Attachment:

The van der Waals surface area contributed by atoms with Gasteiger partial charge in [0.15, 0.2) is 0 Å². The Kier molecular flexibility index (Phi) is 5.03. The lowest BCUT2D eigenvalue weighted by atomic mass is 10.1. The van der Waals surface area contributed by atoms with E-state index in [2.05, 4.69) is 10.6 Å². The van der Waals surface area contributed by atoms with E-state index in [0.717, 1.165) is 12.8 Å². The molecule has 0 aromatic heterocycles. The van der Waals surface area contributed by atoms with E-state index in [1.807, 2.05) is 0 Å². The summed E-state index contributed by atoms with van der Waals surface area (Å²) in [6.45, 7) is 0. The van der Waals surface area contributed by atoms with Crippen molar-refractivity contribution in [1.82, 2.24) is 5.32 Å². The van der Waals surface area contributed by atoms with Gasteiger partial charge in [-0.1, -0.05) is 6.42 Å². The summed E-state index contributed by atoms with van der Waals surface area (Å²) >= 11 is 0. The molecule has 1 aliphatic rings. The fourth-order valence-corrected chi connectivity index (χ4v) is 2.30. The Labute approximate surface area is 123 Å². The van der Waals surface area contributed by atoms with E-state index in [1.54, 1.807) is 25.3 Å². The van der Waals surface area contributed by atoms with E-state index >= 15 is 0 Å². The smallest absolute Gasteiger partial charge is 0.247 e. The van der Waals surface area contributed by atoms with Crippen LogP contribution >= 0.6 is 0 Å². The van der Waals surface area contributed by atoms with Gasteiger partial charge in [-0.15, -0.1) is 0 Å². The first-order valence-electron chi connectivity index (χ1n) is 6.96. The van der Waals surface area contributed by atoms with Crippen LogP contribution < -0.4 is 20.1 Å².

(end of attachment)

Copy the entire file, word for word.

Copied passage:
The van der Waals surface area contributed by atoms with Gasteiger partial charge in [0.15, 0.2) is 0 Å². The Kier molecular flexibility index (Phi) is 5.03. The lowest BCUT2D eigenvalue weighted by atomic mass is 10.1. The van der Waals surface area contributed by atoms with E-state index in [2.05, 4.69) is 10.6 Å². The van der Waals surface area contributed by atoms with E-state index in [0.717, 1.165) is 12.8 Å². The molecule has 0 aromatic heterocycles. The van der Waals surface area contributed by atoms with E-state index in [1.807, 2.05) is 0 Å². The summed E-state index contributed by atoms with van der Waals surface area (Å²) in [6.45, 7) is 0. The van der Waals surface area contributed by atoms with Crippen molar-refractivity contribution in [1.82, 2.24) is 5.32 Å². The van der Waals surface area contributed by atoms with Gasteiger partial charge in [-0.1, -0.05) is 6.42 Å². The summed E-state index contributed by atoms with van der Waals surface area (Å²) >= 11 is 0. The molecule has 1 aliphatic rings. The fourth-order valence-corrected chi connectivity index (χ4v) is 2.30. The Labute approximate surface area is 123 Å². The van der Waals surface area contributed by atoms with E-state index in [1.54, 1.807) is 25.3 Å². The van der Waals surface area contributed by atoms with E-state index >= 15 is 0 Å². The smallest absolute Gasteiger partial charge is 0.247 e. The van der Waals surface area contributed by atoms with Crippen LogP contribution >= 0.6 is 0 Å². The van der Waals surface area contributed by atoms with Gasteiger partial charge in [-0.15, -0.1) is 0 Å². The first-order valence-electron chi connectivity index (χ1n) is 6.96. The van der Waals surface area contributed by atoms with Crippen LogP contribution < -0.4 is 20.1 Å².